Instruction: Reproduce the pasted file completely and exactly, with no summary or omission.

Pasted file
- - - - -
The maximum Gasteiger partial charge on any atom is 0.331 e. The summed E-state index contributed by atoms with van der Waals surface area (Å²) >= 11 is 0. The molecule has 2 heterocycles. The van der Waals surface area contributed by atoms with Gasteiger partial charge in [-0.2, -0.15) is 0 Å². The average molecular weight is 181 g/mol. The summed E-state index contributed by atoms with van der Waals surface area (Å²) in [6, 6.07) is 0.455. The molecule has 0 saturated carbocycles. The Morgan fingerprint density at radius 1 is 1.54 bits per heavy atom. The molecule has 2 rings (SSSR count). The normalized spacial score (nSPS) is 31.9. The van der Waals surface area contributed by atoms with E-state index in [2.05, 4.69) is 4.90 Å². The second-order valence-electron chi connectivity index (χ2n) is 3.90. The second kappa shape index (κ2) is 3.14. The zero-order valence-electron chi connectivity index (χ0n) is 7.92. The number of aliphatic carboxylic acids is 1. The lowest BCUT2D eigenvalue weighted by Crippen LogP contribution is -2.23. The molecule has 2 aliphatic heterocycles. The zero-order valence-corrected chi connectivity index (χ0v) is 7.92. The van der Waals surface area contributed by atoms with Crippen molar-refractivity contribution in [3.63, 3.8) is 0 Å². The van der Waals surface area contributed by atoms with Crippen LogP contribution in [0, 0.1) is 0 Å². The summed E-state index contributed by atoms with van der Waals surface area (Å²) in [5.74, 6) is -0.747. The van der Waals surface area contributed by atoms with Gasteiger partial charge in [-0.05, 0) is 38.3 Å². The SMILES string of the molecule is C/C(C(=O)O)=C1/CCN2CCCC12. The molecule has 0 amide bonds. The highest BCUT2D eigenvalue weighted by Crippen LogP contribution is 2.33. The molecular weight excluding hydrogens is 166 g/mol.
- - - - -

The maximum Gasteiger partial charge on any atom is 0.331 e. The summed E-state index contributed by atoms with van der Waals surface area (Å²) >= 11 is 0. The molecule has 2 heterocycles. The van der Waals surface area contributed by atoms with Gasteiger partial charge in [-0.2, -0.15) is 0 Å². The average molecular weight is 181 g/mol. The summed E-state index contributed by atoms with van der Waals surface area (Å²) in [6, 6.07) is 0.455. The molecule has 0 saturated carbocycles. The Morgan fingerprint density at radius 1 is 1.54 bits per heavy atom. The molecule has 2 rings (SSSR count). The normalized spacial score (nSPS) is 31.9. The van der Waals surface area contributed by atoms with E-state index in [2.05, 4.69) is 4.90 Å². The second-order valence-electron chi connectivity index (χ2n) is 3.90. The second kappa shape index (κ2) is 3.14. The zero-order valence-electron chi connectivity index (χ0n) is 7.92. The number of aliphatic carboxylic acids is 1. The lowest BCUT2D eigenvalue weighted by Crippen LogP contribution is -2.23. The molecule has 2 aliphatic heterocycles. The zero-order valence-corrected chi connectivity index (χ0v) is 7.92. The van der Waals surface area contributed by atoms with Crippen molar-refractivity contribution in [3.63, 3.8) is 0 Å². The van der Waals surface area contributed by atoms with Crippen LogP contribution in [0, 0.1) is 0 Å². The summed E-state index contributed by atoms with van der Waals surface area (Å²) in [5.74, 6) is -0.747. The van der Waals surface area contributed by atoms with Gasteiger partial charge in [-0.05, 0) is 38.3 Å². The SMILES string of the molecule is C/C(C(=O)O)=C1/CCN2CCCC12. The molecule has 0 amide bonds. The highest BCUT2D eigenvalue weighted by Crippen LogP contribution is 2.33. The molecular weight excluding hydrogens is 166 g/mol.